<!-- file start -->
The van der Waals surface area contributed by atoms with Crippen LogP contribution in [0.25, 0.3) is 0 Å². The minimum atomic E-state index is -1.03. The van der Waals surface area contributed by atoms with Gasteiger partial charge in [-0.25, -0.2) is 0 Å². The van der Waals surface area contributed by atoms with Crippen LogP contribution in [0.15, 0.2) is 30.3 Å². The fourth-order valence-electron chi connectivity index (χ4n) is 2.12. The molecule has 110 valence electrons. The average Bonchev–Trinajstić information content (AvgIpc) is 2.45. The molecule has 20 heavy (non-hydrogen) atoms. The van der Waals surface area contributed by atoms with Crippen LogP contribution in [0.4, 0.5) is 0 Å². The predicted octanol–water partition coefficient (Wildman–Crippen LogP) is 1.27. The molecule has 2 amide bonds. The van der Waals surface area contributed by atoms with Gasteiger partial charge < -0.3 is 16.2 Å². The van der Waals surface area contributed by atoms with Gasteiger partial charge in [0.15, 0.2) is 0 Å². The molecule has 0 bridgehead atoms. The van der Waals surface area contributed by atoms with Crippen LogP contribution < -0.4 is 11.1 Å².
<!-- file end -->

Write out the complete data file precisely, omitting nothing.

The van der Waals surface area contributed by atoms with Crippen LogP contribution in [0.25, 0.3) is 0 Å². The minimum atomic E-state index is -1.03. The van der Waals surface area contributed by atoms with Gasteiger partial charge in [-0.25, -0.2) is 0 Å². The van der Waals surface area contributed by atoms with Crippen LogP contribution in [0.15, 0.2) is 30.3 Å². The fourth-order valence-electron chi connectivity index (χ4n) is 2.12. The molecule has 110 valence electrons. The average Bonchev–Trinajstić information content (AvgIpc) is 2.45. The molecule has 20 heavy (non-hydrogen) atoms. The van der Waals surface area contributed by atoms with Crippen LogP contribution in [0.4, 0.5) is 0 Å². The predicted octanol–water partition coefficient (Wildman–Crippen LogP) is 1.27. The molecule has 2 amide bonds. The van der Waals surface area contributed by atoms with Gasteiger partial charge < -0.3 is 16.2 Å². The van der Waals surface area contributed by atoms with Gasteiger partial charge in [0.15, 0.2) is 0 Å². The molecule has 0 bridgehead atoms. The van der Waals surface area contributed by atoms with Crippen LogP contribution < -0.4 is 11.1 Å².